I’m back in the UK, so I thought it would be nice to give an update on the Chinese coverage of Galaxy Zoo resulting from the big talk I gave in Beijing at the 28th General Assembly of the International Astronomical Union. As you know, I was invited to give one of four “Invited Discourses” at that meeting, on the topic of “A Zoo of Galaxies”. The powerpoint slides of my talk are available online. I still don’t know where/if the video of the talk has appeared online, so will update more on that soon.
As I mentioned before, an abstract of my talk (and a picture of me and one of my favourite galaxies) appeared on the front page of the first edition of “Inquiries of Heaven” (the IAU Daily Newspaper for the meeting).
The talk also attracted a small amount of interest from Chinese press.
Kevin already posted the information that Xinhua (sort of the Chinese version of Reuters) covered it here: Astronomy Project Hunts for Chinese Helpers, (or the Chinese version); since this a news feed it got picked up by a variety of Chinese newspapers.
I was also interviewed for “Amateur Astronomer” (a Chinese astronomy magazine). Here’s the first page of the article they sent me.
Recently the Spanish media has described the Google funded GZ bar drawing project. The article, which can be seen here and was based on this MNRAS paper , was written by members of the Spanish Public Agency for the Dissemination of Scientific Knowledge, (see here), which is a leading news agency in Spain.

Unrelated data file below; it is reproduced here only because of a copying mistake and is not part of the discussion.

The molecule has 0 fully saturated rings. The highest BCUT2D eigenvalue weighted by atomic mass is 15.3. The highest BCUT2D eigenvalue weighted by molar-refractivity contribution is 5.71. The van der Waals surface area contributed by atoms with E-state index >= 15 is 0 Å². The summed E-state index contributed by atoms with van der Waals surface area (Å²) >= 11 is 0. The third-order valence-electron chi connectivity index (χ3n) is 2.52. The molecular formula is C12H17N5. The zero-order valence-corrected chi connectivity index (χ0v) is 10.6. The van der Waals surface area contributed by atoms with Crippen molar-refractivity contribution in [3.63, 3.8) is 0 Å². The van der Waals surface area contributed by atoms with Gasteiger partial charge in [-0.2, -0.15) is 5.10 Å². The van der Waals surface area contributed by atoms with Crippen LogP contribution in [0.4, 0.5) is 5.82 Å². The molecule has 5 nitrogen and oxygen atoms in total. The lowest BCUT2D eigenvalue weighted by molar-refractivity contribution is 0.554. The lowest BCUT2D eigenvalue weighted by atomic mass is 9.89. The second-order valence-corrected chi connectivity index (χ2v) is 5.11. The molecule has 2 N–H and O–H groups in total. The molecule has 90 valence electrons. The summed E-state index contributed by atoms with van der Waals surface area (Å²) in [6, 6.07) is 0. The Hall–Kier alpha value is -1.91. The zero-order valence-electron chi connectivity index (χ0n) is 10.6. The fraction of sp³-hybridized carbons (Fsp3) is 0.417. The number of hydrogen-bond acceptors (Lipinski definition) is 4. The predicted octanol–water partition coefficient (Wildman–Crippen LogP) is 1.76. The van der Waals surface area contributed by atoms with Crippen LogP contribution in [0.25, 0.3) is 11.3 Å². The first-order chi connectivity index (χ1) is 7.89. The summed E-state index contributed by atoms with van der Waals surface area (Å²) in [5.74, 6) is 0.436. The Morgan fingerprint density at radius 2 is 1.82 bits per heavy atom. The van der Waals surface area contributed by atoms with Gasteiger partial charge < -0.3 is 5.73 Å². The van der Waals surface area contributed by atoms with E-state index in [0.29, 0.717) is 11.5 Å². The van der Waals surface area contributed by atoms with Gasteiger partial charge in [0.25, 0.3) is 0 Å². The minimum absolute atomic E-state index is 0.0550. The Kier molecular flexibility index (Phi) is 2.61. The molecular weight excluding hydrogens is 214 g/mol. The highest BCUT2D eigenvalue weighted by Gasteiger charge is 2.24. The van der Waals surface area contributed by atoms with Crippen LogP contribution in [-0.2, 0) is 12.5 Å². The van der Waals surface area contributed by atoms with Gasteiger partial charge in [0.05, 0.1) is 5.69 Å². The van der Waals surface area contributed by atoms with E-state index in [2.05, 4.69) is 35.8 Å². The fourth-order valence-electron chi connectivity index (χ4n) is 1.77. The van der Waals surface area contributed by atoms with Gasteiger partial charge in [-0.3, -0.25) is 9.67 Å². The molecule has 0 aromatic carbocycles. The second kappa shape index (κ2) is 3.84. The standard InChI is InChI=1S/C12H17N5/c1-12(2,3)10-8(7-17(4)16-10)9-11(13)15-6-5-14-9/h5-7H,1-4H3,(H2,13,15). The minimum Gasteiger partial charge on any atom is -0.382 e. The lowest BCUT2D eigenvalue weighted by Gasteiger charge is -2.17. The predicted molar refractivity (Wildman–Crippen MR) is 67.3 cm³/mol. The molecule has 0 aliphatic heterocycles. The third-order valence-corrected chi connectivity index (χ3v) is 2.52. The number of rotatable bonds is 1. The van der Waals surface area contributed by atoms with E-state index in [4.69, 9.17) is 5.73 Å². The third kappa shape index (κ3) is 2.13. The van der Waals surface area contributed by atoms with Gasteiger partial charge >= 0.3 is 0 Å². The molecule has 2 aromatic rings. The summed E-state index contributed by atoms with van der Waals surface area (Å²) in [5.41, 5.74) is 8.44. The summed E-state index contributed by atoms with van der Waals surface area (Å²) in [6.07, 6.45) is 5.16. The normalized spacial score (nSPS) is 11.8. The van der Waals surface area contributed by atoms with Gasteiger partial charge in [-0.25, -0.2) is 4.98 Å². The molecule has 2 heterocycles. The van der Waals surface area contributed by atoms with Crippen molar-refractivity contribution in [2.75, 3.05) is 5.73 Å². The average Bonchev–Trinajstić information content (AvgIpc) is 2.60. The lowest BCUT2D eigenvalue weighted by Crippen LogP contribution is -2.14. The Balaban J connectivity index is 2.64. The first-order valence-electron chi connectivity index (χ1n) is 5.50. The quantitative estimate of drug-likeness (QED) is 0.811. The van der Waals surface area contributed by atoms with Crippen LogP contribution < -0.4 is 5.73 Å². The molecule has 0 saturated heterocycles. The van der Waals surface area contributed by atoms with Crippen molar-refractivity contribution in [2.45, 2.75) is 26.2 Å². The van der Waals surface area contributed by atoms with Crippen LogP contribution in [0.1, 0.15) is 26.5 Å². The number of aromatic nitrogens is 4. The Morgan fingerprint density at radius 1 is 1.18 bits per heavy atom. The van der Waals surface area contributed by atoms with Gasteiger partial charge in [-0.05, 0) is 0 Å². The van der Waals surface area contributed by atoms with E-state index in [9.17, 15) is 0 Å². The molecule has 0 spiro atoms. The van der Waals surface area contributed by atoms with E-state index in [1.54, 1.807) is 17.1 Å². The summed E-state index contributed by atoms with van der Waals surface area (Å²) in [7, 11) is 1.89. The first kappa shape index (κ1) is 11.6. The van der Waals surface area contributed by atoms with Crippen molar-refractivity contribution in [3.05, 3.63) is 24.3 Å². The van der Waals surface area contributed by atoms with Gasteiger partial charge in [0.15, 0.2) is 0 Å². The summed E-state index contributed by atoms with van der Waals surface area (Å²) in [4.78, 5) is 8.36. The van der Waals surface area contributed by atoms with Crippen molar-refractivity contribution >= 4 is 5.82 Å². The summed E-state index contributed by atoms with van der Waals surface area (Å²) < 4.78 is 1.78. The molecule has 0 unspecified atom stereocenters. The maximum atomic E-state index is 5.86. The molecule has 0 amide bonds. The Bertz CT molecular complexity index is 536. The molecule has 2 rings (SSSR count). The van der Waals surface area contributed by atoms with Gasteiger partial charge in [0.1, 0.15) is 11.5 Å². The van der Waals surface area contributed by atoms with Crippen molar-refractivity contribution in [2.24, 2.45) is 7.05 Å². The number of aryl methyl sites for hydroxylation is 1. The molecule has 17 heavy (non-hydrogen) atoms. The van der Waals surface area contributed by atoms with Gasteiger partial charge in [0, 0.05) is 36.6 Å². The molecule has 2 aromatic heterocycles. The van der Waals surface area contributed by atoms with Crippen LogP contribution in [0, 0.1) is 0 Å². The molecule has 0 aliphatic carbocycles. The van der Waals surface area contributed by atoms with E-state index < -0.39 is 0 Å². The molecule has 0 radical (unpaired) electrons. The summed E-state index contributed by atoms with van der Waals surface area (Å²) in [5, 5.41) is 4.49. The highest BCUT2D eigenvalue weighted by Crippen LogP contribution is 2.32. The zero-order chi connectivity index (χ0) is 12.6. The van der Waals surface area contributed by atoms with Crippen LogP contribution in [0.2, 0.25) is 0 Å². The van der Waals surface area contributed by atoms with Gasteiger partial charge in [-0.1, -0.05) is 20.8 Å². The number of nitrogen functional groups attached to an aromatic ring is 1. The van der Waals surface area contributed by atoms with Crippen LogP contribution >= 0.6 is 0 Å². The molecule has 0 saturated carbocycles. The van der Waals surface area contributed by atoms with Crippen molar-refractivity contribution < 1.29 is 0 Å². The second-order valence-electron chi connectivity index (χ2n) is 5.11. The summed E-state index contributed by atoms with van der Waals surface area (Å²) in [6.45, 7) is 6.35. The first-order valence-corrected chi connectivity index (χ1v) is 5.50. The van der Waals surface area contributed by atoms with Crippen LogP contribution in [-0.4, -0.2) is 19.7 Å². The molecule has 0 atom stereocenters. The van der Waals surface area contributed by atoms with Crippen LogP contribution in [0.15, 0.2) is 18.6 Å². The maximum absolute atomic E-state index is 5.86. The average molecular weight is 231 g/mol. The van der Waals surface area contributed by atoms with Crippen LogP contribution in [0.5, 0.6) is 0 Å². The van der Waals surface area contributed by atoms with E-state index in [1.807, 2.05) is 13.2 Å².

Thanks again for making the bar drawing project so successful.
Ben (on behalf of Bob, Karen, and the GZ bar drawing team)
Galaxy Zoo Volunteers Share Pain and Glory of Research
The Sloan Digital Sky Survey (SDSS) has compiled a list of more than 1 million galaxies. To glean information about galaxy evolution, astronomers need to know what type of galaxy each one is: spiral, barred spiral, elliptical, or something else. The only reliable way to classify galaxies is to look at each one, but all the world’s astronomers working together couldn’t muster enough eyeballs for the task. A volunteer online effort called Galaxy Zoo, launched in 2007, has classified the entire catalog years ahead of schedule, bringing real statistical rigor to a field used to samples too small to support firm conclusions. The Galaxy Zoo team went on to ask more-complicated classification questions that led to studies they hadn’t thought possible. And in a discussion forum on the Galaxy Zoo Web site, volunteers have pointed to anomalies that on closer inspection have turned out to be genuinely new astronomical objects.
Unfortunately accessing the full article requires a subscription.